The Box with Pearl Inlay
By Roy Dorman
Johnny Simpson was nervous about being down by the loading
docks alone after midnight. He kept his .38 leveled at the old man behind the
“Did ya ever notice whenever there’s somethin’ valuable and
it’s in one of these fancy boxes, turns out it’s dangerous too?” Johnny asked,
licking his lips. “I seen that in the movies lotsa times.”
The old man smiled thinly at Johnny, having set the box on
the counter. “It’s also that way in books. Maybe art imitates life,” he said,
smiling more broadly.
“Yeah, well, I don’t read no books,” said Johnny, “and I
don’t know nothin’ about art. I’m just doin’ my job.”
“Most of the time in those movies, the character like you
has been told not to look in the box…”
“And they go ahead and do it anyhow. What’s up with that?
Haven’t they ever been to the movies?”
“Maybe they have, but don’t think that life imitates art.”
The old man continued to smile. Johnny wondered how he’d
gotten into this conversation. “Just gimme the box,” he said.
“I could transfer the contents of the box into a paper sack
if it would make you feel more comfortable,” said the old man, sliding the box
over to Johnny.
“I’m supposed to pick up a box.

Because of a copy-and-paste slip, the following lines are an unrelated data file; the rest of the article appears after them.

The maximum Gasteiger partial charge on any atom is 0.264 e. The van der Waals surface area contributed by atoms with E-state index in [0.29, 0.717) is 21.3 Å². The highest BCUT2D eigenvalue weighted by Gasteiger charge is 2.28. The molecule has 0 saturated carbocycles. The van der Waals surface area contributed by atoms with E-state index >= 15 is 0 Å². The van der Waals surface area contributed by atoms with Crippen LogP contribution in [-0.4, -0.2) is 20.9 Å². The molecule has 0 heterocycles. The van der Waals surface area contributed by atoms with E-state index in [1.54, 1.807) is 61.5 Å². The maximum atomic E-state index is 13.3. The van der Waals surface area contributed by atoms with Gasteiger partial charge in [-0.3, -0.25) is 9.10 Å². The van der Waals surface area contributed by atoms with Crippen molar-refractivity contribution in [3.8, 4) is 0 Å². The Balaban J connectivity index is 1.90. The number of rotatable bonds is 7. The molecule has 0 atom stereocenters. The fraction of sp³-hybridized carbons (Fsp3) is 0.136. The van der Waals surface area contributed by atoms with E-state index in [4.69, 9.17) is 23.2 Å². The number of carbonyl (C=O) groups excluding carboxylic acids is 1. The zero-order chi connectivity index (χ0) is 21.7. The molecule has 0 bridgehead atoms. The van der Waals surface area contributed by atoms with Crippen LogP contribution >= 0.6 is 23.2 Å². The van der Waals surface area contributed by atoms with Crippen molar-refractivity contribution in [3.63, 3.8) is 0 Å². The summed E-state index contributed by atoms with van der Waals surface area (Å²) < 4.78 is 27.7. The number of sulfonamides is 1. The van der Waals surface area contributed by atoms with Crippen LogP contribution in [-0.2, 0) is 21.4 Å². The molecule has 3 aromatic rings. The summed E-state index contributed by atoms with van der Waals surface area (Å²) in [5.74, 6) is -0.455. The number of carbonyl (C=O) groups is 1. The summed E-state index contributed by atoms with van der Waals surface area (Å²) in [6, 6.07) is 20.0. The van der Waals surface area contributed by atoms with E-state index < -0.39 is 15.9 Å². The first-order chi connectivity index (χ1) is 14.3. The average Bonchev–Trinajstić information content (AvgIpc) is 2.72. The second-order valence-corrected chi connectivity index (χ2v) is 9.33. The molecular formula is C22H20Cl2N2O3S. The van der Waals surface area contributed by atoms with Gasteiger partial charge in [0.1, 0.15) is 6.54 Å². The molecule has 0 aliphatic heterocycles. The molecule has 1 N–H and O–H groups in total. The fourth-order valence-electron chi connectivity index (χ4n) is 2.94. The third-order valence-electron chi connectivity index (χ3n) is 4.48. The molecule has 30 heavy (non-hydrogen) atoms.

I don’t know nothin’ about its contents. Now, don’t call the
cops or I’ll come back and kill ya. Me, I think the smart thing to do would be
to kill ya, but my boss said just the box—nobody gets killed.”
Johnny picked up the box and walked backward to the door,
keeping his gun on the old man.
“If he didn’t say anything about looking inside, you could
probably do that,” said the old man.
“Fuck you, old man,” said Johnny, as he backed into the
closed door and jangled the overhead bell. “Fuck you.”
Outside, before the door had closed completely, Johnny
heard the old man laughing. He shuddered. It was a laugh he’d heard at the
movies. Johnny knew after that laugh the person who had been laughed at did
something really dumb in the next scene and paid the price for it. He’d seen
that happen lotsa times.
Roy Dorman, email@example.com, of Madison, WI, who wrote BP #81’s “Nowhere Man in Nowhere Land”
& “The Box with Pearl Inlay” (+ BP
#80’s “Andrew’s War” & “Down at the Hardware Store”; BP #79’s “Cellmates”
& “Get Some Shelter,” BP #78’s “All Is as It Should Be,” BP #77’s “Essence
of Andrew,” BP #76’s “Flirting with the Alley,” BP #75’s “The Enemy of My
Enemy…” BP #74’s “Doesn’t Play Well with Others,” BP #73’s “A Journey Starts
with a Flower,” BP #72’s “The Beach House,” BP #71’s “The Big Apple Bites,” BP
#70’s “Borrowing Some Love” and BP #69’s “Back in Town” and “Finding Good
Help…”), is retired from the University of Wisconsin-Madison Benefits Office
and has been a voracious reader for 60 years. At the prompting of an old
high school friend, himself a retired English teacher, Roy is now a voracious
writer. He has had poetry and flash fiction published in Apocrypha and Abstractions, Birds Piled
Loosely, Burningword Literary Journal, Cease Cows,
Crack The Spine, Drunk Monkeys, Every Day Fiction,
Flash Fiction Magazine,
Flash Fiction Press, Gap-Toothed
Madness, Gravel, Lake City Lights,
Near To The Knuckle, Shotgun
Honey, The Creativity Webzine, Theme
of Absence, The Screech Owl, The Story
Shack, & Yellow Mama.